While this is slower than last year’s 51.6% mobile growth rate, it represents $27 billion of incremental mobile advertising spend, which is in line with last year’s $28 billion of incremental mobile spend. Mobile isn’t losing any momentum; growth rates are only declining because of the increasing base of mobile advertising spend. This strong growth contrasts with desktop growth, which is expected to shrink by -2.2% this year. This is the second consecutive year of negative desktop advertising growth, and it is expected to continue to decline for the foreseeable future. Within digital, search advertising is by far the largest portion of spend; search is expected to grow by 13% this year to reach $99 billion, or just under half of total digital advertising budgets. This growth represents 30% mobile search growth, and desktop search shrinking by -3%. Mobile search advertising has passed the halfway point to become the majority of search advertising spend, with 55% total share expected this year. Furthermore, the incremental $11 billion of search advertising spend represents over 40% of total incremental digital dollars. Search has been especially strong because of both continued new product innovations such as search re-marketing and customer match lists, along with the growth of non-core search such as Alibaba product listings. Furthermore, search advertising continues to be strong because of its position in the advertising funnel and the ease with which search activity can be connected to customer behavior and sales. Looking forward, search advertising will remain robust, growing around 10% annually to reach $140 billion by 2021. At that point, it will be larger than newspaper, magazines, radio, and OOH combined.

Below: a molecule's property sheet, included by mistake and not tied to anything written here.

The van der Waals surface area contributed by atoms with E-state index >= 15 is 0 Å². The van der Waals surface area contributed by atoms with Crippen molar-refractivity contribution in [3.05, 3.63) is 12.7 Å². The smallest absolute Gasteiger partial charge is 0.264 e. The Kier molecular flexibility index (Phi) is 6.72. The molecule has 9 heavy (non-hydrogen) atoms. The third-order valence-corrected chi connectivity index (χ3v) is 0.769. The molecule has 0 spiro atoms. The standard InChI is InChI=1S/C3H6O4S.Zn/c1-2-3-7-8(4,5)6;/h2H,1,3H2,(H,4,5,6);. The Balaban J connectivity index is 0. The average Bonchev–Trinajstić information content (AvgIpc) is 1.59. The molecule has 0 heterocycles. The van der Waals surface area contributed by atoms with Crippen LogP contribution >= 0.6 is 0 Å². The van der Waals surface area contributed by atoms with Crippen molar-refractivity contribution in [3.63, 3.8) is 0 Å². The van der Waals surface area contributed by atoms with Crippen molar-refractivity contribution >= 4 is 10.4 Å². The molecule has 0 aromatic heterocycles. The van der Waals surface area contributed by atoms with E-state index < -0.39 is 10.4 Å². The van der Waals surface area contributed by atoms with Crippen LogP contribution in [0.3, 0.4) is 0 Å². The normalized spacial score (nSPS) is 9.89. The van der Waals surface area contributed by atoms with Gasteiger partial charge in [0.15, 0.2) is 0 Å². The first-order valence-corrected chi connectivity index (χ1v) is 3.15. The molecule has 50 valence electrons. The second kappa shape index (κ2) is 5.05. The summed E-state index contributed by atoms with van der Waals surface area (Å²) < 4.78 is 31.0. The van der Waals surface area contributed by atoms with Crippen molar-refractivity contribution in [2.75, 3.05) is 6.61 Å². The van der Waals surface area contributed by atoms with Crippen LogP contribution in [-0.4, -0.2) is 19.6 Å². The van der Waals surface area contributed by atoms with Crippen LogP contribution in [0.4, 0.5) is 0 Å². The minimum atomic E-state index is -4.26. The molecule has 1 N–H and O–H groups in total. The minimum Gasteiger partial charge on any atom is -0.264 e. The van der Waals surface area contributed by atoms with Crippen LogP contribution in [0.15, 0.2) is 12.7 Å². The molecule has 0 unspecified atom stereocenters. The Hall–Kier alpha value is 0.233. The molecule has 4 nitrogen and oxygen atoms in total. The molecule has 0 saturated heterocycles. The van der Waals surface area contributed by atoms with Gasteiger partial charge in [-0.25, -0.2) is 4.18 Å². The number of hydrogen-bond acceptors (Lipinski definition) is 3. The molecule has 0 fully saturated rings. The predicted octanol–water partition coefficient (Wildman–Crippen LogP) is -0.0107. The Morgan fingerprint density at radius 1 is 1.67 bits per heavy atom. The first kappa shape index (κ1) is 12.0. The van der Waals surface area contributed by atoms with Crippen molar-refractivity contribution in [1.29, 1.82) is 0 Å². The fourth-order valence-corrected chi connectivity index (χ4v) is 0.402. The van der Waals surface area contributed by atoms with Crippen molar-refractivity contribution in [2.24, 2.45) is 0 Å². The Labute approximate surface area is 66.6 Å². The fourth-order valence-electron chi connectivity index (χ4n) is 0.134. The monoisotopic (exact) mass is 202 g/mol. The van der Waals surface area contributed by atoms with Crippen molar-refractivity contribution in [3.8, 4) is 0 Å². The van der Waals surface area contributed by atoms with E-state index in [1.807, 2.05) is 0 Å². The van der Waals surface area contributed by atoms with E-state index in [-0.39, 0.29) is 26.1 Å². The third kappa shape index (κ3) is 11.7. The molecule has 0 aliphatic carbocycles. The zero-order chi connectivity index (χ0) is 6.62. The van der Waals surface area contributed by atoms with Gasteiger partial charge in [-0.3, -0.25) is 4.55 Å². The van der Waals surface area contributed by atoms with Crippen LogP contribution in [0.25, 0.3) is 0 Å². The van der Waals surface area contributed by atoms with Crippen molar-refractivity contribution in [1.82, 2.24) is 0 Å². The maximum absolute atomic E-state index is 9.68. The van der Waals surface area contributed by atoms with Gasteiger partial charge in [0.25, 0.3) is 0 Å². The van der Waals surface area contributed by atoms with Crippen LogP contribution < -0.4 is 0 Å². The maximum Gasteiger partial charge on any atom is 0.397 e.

Equally important within digital advertising is social media, which is expected to grow by +32% this year to reach $42 billion, slightly ahead of prior expectations for +29% growth. Social advertising is the fastest growing portion of digital spend, and like search, this is because of mobile platforms. 85% of total social advertising dollars are coming from mobile devices, the highest share of any digital sub-format. Furthermore, social’s 31.6% growth rate represents $10 billion of incremental spend. This is nearly as much as can be found in search advertising despite social being less than half the total size. Growth comes both 10/17 from increased social usage and penetration, as well as new product innovations, including social video, and increasingly dense ad loads on social media. Looking forward, mobile advertising will continue to be dominant in social: by 2021 it will represent 93% of total social media sales. Impressively, search and social combine to represent more than the total of incremental dollars across all media formats (offline media and shrinking digital formats like banner display are net losers; search and social are the growth engine for global ad spend). Video advertising is growing nearly as quickly as social media; growth this year is expected to be 30%, which will bring total video advertising spend to $23 billion. While desktop video is still showing growth at +14% (unlike most other desktop formats), the engine for online video ad spend growth is mobile (+56% growth expected to bring mobile share of video spend to +45% this year). Mobile video will match desktop next year as the mobile video experience, wireless broadband penetration, and mobile video content continues to improve. By 2021, online video advertising will have passed the $50 billion mark globally, and digital video will represent more than 20% of total video viewing (TV and online video). Banner display and other digital advertising formats (email advertising, online classifieds etc.) are stagnating, with both expected to shrink by around -3% this year. Not only have brands found better outcomes using other digital formats such as search, social, and video, but display inventory is also on the decline. Standard banner online real estate is being replaced by video and other rich media formats.